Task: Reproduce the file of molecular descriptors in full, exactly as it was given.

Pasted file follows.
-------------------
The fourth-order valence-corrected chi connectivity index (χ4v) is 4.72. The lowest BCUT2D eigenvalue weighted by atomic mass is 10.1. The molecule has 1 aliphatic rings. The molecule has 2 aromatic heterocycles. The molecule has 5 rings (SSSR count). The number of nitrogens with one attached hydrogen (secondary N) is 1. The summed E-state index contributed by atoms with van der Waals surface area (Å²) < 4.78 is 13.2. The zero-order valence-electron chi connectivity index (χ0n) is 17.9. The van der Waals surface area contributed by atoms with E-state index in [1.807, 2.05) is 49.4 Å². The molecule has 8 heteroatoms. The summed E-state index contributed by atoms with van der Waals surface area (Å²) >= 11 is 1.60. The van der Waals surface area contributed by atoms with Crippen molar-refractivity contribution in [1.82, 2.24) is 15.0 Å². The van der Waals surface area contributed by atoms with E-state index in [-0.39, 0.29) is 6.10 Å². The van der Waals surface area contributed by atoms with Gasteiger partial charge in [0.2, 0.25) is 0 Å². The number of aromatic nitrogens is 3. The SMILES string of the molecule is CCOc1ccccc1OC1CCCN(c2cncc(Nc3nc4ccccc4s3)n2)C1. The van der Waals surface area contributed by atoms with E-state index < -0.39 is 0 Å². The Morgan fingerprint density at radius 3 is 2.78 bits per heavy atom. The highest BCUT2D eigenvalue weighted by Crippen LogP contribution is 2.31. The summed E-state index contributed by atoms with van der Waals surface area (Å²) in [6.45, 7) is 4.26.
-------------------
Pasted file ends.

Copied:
The fourth-order valence-corrected chi connectivity index (χ4v) is 4.72. The lowest BCUT2D eigenvalue weighted by atomic mass is 10.1. The molecule has 1 aliphatic rings. The molecule has 2 aromatic heterocycles. The molecule has 5 rings (SSSR count). The number of nitrogens with one attached hydrogen (secondary N) is 1. The summed E-state index contributed by atoms with van der Waals surface area (Å²) < 4.78 is 13.2. The zero-order valence-electron chi connectivity index (χ0n) is 17.9. The van der Waals surface area contributed by atoms with E-state index in [1.807, 2.05) is 49.4 Å². The molecule has 8 heteroatoms. The summed E-state index contributed by atoms with van der Waals surface area (Å²) >= 11 is 1.60. The van der Waals surface area contributed by atoms with Crippen molar-refractivity contribution in [1.82, 2.24) is 15.0 Å². The van der Waals surface area contributed by atoms with E-state index in [-0.39, 0.29) is 6.10 Å². The van der Waals surface area contributed by atoms with Gasteiger partial charge in [0.2, 0.25) is 0 Å². The number of aromatic nitrogens is 3. The SMILES string of the molecule is CCOc1ccccc1OC1CCCN(c2cncc(Nc3nc4ccccc4s3)n2)C1. The van der Waals surface area contributed by atoms with E-state index < -0.39 is 0 Å². The Morgan fingerprint density at radius 3 is 2.78 bits per heavy atom. The highest BCUT2D eigenvalue weighted by Crippen LogP contribution is 2.31. The summed E-state index contributed by atoms with van der Waals surface area (Å²) in [6.45, 7) is 4.26.